INDULGENCE— it isn’t bad to pamper yourself, on occasion, so long as you never lose sight of what’s most important

PTF gratitude


LEOisms: Astrology and other birthday musings…

live your life forget your age

The funny thing about birthdays is that when you’re little they can’t come quickly enough, and when you’re older you eventually come to deny (or forget) their existence.

I think I’d like to go back to 35. I had a fair amount of wisdom, then, my children were still young, and it was a time when I didn’t feel the least bit jaded or cynical. My mom has always said, before I even heard of “The Curious Case of Benjamin Button” (Fitzgerald, F. Scott. 1922) that we should live our years backward, so we could truly appreciate them. The older I become, the more that statement rings true.

While I yearn for invincible, idealistic me, I truly appreciate the lessons I’ve learned along the way as well as the knowledge I’ve acquired from them.


I was born on a Tuesday around 3:00 a.m. on July 27th, 1965.

What happened that day:

astrology chart generic



I do believe astrology can tell a lot about who we are– not the everyday horoscope (most of those are so general, they can apply to anyone), but I believe in the stars. I believe that at the moment I was born, the cosmic universe influenced who I’d become. Moreover, my astrology chart (in depth analysis of where the stars & planets are aligned when one is born and how it affects one’s personality) is surprisingly accurate.

astrology chart

My Sun sign is Leo

It’s true I need a lot of attention, but unlike the characteristic Leo I shun to be the center of it. I don’t like being put on the spot nor am I comfortable in the limelight. That said, I am a teacher which puts me at the center of attention in my classroom, but I often try to deflect that to my students. Instead, I ascribe to the teacher as coach model.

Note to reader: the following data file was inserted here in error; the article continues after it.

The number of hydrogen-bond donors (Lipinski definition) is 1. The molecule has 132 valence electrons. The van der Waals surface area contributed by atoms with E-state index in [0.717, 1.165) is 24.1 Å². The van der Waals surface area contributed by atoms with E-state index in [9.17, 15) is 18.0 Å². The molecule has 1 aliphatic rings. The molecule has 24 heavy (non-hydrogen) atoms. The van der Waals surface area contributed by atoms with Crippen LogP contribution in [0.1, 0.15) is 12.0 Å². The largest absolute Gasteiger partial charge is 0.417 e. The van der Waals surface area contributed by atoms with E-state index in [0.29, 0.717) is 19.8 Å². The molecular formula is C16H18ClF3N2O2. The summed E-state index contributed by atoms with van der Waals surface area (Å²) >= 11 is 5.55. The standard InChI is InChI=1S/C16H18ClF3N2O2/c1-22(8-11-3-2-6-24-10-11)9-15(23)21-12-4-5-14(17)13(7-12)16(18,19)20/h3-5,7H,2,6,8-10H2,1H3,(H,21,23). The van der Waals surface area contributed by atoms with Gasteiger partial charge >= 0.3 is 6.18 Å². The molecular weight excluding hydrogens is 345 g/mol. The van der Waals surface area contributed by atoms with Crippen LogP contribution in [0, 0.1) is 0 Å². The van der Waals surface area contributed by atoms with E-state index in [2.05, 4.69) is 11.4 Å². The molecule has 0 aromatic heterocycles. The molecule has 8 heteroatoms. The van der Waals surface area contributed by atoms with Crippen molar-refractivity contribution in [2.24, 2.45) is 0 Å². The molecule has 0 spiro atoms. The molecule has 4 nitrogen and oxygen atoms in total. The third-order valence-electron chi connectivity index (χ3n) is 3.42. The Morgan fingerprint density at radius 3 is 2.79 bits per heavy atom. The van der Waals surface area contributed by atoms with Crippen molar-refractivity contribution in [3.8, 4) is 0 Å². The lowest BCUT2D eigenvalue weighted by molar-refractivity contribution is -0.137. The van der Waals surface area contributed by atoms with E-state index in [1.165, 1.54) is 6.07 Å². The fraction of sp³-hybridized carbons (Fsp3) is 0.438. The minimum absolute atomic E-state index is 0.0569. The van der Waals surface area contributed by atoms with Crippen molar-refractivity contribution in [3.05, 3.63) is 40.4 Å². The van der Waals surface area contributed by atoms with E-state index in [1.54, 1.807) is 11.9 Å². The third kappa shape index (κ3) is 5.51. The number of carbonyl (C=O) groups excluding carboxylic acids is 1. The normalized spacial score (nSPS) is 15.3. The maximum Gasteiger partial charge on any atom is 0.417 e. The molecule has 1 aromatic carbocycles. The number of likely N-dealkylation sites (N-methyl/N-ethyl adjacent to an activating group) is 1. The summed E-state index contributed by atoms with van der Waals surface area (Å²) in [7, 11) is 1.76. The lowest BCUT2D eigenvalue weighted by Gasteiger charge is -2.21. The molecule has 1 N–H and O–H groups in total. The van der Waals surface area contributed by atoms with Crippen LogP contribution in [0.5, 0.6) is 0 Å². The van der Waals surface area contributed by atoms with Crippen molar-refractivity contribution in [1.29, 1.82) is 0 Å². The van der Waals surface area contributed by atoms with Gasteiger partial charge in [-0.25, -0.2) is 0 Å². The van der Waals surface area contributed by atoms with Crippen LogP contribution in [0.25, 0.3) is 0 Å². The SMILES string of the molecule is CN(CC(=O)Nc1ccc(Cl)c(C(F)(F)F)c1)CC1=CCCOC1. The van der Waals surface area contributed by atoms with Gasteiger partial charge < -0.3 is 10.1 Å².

Extremely spirited, my spiritual side is something I’m always guided by. Moreover, I am completely persistent and dedicatedloyal to people and ideas, sometimes to a fault. Sometimes my persistence and passion can be misconstrued, I think, for being pushy and blunt which I never mean to be. I’m just extremely committed to my convictions, albeit sometimes to the extreme of stubbornness.

My Rising sign is Gemini

I am restless needing to be busy at all times which lends me to be a bit of a juggler, having many projects going at all times– always a goal ahead of me. I love new experiences, something to look forward to. I do not live in the past, instead, I’m usually looking ahead, sometimes appreciating the now, but not nearly enough.

Communication is at the center of all I do and am. I’m a reader and a writer, and a talker, certainly, a chief role in my career, but I love to talk to people all sorts of people– only I’m not to good at small talk. Being a deep thinker, I enjoy deep and meaningful conversation.

My Moon sign is Cancer

True, I am strong emotionally but I wouldn’t say I’m extremely secure emotionally. I constantly dissect, everything, and am full of self-doubt. There is a constant struggle between what’s true in my heart and what I know in my head, for this is the greatest challenge of this life for me. Conversely, I am very confident, though it was long earned, in my mothering abilities which first debuted at an extremely young age. My propensity for nurturing has always been a very strong one and I’ve always been extremely intuitive by nature, more so relying on instinct than reason. I think I love so strongly because of my innate need to be loved equally.

Here is how I see myself:

leo characteristics


You can complete a free astrology chart too by using this link:


Reading Literature/ Reading Film

movie image